When President Barack Obama announced a 10-year, $100-million project to map the human brain earlier this month, Tyler Lorig's reaction was decidedly mixed.
Lorig is the Ruth Parmly Professor of Psychology and the chair of the Neuroscience Program at Washington and Lee University. Naturally, he welcomes the attention this new project will bring to his field. It is, Lorig said, "absolutely incredible advertising" for neuroscience.
Yet Lorig's excitement comes with reservations.
In the first instance, he knows that while the $100-million price tag sounds like a lot, the money does not go nearly as far as people might imagine.
His other reservation, a bit more personal because of his own writing on the subject, concerns the language that is being used to describe this project.
"For everyone, including President Obama, the idea that we would 'map' the brain and go on this voyage of discovery and understanding of what different parts of the brain do what kinds of things sounds perfectly reasonable," said Lorig, whose own research focuses on odor perception and the brain.
"For me, this leads to the idea that there are regions of the brain that are dedicated to certain kinds of functions. But the data don't support that notion, and it makes the idea of mapping something extraordinarily difficult."
Audio with Tyler Lorig:
Lorig believes that mapping is not the right way to describe the efforts being planned. He wants people to understand that the picture that will be developed is not going to be a map like a 19th-century phrenology map, but an image with newer, more sophisticated labels.
Instead, Lorig thinks an eventual map has to be understood as "shifting dynamic activity" that allows the brain to do certain things. He uses an orchestra as the analogy.
"If you're listening to a particular piece of music that you know well, and it's being played in a very different way, perhaps even by different instruments, you still recognize it," he said. "Perhaps the arrangement is very different from the way you heard it last year with this symphony.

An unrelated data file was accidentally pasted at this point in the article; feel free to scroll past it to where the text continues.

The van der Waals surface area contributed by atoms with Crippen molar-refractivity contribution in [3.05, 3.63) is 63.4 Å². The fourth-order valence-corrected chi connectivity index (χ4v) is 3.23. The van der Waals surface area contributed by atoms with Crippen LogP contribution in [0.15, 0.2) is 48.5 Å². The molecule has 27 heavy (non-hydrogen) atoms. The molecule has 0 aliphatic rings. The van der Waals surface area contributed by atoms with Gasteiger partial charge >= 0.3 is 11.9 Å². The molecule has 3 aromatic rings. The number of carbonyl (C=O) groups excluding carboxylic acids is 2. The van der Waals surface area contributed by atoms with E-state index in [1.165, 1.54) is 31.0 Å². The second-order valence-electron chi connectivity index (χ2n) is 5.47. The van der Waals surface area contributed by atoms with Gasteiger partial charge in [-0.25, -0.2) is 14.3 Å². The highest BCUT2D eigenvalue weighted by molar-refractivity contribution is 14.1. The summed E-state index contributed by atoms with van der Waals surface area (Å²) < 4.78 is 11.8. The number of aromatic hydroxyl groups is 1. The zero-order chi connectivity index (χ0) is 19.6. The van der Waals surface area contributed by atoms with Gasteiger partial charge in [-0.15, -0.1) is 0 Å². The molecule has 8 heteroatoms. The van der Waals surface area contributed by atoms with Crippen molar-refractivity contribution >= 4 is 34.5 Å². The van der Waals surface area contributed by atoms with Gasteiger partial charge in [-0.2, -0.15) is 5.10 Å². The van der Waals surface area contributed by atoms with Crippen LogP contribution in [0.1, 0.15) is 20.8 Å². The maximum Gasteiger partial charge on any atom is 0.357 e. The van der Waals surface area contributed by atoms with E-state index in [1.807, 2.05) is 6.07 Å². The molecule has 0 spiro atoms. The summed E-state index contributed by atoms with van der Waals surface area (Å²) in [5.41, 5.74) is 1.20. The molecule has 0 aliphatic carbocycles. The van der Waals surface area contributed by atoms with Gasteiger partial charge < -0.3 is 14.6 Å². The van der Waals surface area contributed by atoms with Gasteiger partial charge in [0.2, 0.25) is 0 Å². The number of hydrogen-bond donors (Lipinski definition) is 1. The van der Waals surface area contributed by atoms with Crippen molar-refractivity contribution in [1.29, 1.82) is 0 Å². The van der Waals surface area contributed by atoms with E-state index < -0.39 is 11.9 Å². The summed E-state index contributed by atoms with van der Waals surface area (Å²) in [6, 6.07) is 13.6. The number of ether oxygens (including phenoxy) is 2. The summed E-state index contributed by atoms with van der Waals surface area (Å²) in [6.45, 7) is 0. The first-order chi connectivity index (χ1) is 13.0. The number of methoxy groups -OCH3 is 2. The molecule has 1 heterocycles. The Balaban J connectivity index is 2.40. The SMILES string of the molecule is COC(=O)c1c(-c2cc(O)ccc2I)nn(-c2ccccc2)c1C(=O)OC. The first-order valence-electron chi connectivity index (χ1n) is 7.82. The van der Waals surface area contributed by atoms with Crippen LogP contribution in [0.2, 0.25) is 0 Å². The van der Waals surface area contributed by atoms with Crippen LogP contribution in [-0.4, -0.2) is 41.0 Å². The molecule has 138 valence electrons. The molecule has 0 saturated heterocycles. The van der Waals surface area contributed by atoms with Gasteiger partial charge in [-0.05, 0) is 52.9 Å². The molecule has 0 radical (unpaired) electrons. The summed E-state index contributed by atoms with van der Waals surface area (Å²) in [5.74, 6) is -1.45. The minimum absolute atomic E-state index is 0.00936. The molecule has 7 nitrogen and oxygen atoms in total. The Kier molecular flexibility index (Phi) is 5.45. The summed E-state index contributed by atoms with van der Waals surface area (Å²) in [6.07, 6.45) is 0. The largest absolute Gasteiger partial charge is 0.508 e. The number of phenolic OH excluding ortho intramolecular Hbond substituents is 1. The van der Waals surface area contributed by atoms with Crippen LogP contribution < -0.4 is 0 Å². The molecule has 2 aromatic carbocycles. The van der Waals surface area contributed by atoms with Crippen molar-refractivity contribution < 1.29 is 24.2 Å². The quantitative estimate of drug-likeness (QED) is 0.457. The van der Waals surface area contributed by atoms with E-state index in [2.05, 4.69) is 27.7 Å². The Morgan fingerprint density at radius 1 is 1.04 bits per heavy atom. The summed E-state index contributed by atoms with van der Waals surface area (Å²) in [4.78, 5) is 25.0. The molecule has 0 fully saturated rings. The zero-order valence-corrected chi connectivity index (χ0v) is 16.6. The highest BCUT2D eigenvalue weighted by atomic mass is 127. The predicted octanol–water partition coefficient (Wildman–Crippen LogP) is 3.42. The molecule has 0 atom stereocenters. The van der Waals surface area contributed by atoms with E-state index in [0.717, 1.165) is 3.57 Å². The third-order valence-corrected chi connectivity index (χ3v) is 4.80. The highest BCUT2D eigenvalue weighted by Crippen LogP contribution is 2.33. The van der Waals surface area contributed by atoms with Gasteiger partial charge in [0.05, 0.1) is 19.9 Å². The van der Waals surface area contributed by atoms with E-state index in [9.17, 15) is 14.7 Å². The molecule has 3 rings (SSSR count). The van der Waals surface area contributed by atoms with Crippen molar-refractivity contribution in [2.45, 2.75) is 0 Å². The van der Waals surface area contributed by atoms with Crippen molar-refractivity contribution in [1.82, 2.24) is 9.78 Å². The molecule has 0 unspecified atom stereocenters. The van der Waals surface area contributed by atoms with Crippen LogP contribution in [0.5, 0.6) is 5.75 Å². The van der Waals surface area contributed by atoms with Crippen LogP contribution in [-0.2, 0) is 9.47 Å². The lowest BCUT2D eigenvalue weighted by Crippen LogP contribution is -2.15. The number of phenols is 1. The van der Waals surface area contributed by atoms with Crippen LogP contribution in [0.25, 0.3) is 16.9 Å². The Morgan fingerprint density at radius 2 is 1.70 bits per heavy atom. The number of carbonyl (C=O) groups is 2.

"That's exactly what the brain is doing. It's reorganizing itself to produce the same output but doing so with a completely different set of resources. Imagine how you would map those parts. It depends really on who's playing, when they're playing, and what the motivation is for playing as to how that mapping comes to be. It's a four-dimensional problem."
The very thought of this project, said Lorig, requires at least a little hubris from brain scientists to think they can even dent the massive amount that needs to be known about how the brain works.
There are, he explained, roughly 100 billion cells in the brain that trade information with each other, and that's where "all of who we are comes from. To dip your toe in that water and say I'd love to know more about this, it's a very, very hard thing to see big parts of that problem solved in one's lifetime."
Many have drawn comparisons between this new initiative, which is formally called Brain Research through Advancing Innovative Neurotechnologies (BRAIN), with the Human Genome Project. Lorig does not believe that comparison is entirely apt.
The genome project, he noted, had a clear endpoint. The finish line was always in sight. That is not the case with BRAIN.
"We may never have an endpoint," he said. "We'll gain tremendous amounts of information. Hopefully that information will inform many, many things, including diseases of the nervous system from Parkinson's to Alzheimers. It would be wonderful to find cures for those diseases, and it might be one of the outcomes of this project."
Another potential outcome, Lorig said, could be understanding how the brain learns. This would have the potentially invaluable impact of improving education and could lead to new technologies that will assist in that effort. In Lorig's view, the possibility that this research would help improve education could have the longest lasting and most significant effects "if we find that can improve our ways of doing education by learning about how the brain builds connections.
"We stepped into the genome project with a lot more money, a lot more commitment to the project and, frankly, the public understood the genome project far better than they understand a project about mapping the brain," he said. "It's up to people in neuroscience to explain the value of this initiative to the public."
Jeffery G. Hanna
Executive Director of Communications and Public Affairs